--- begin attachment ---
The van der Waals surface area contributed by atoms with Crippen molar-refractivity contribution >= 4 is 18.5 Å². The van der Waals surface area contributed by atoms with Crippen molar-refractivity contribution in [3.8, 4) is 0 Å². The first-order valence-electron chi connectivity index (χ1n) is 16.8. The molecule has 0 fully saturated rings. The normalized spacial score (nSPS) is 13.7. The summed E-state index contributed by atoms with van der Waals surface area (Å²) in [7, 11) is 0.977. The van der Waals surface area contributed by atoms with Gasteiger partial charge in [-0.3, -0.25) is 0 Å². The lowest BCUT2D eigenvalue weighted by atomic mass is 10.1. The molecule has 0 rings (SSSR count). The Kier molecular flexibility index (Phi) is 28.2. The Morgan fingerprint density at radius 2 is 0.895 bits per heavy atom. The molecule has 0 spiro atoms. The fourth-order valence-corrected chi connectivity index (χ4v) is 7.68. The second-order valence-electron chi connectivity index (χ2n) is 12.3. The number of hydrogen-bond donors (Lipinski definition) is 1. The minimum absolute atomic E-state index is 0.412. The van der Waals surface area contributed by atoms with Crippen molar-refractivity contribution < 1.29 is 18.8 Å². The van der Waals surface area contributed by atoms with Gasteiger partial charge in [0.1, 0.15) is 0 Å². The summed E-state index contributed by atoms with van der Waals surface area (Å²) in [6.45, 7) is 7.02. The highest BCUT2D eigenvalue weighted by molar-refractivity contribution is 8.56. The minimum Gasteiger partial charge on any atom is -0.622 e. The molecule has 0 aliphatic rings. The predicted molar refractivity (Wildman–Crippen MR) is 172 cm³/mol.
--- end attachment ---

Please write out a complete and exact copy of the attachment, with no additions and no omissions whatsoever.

The van der Waals surface area contributed by atoms with Crippen molar-refractivity contribution >= 4 is 18.5 Å². The van der Waals surface area contributed by atoms with Crippen molar-refractivity contribution in [3.8, 4) is 0 Å². The first-order valence-electron chi connectivity index (χ1n) is 16.8. The molecule has 0 fully saturated rings. The normalized spacial score (nSPS) is 13.7. The summed E-state index contributed by atoms with van der Waals surface area (Å²) in [7, 11) is 0.977. The van der Waals surface area contributed by atoms with Gasteiger partial charge in [-0.3, -0.25) is 0 Å². The lowest BCUT2D eigenvalue weighted by atomic mass is 10.1. The molecule has 0 rings (SSSR count). The Kier molecular flexibility index (Phi) is 28.2. The Morgan fingerprint density at radius 2 is 0.895 bits per heavy atom. The molecule has 0 spiro atoms. The fourth-order valence-corrected chi connectivity index (χ4v) is 7.68. The second-order valence-electron chi connectivity index (χ2n) is 12.3. The number of hydrogen-bond donors (Lipinski definition) is 1. The minimum absolute atomic E-state index is 0.412. The van der Waals surface area contributed by atoms with Crippen molar-refractivity contribution < 1.29 is 18.8 Å². The van der Waals surface area contributed by atoms with Gasteiger partial charge in [0.1, 0.15) is 0 Å². The summed E-state index contributed by atoms with van der Waals surface area (Å²) in [6.45, 7) is 7.02. The highest BCUT2D eigenvalue weighted by molar-refractivity contribution is 8.56. The minimum Gasteiger partial charge on any atom is -0.622 e. The molecule has 0 aliphatic rings. The predicted molar refractivity (Wildman–Crippen MR) is 172 cm³/mol.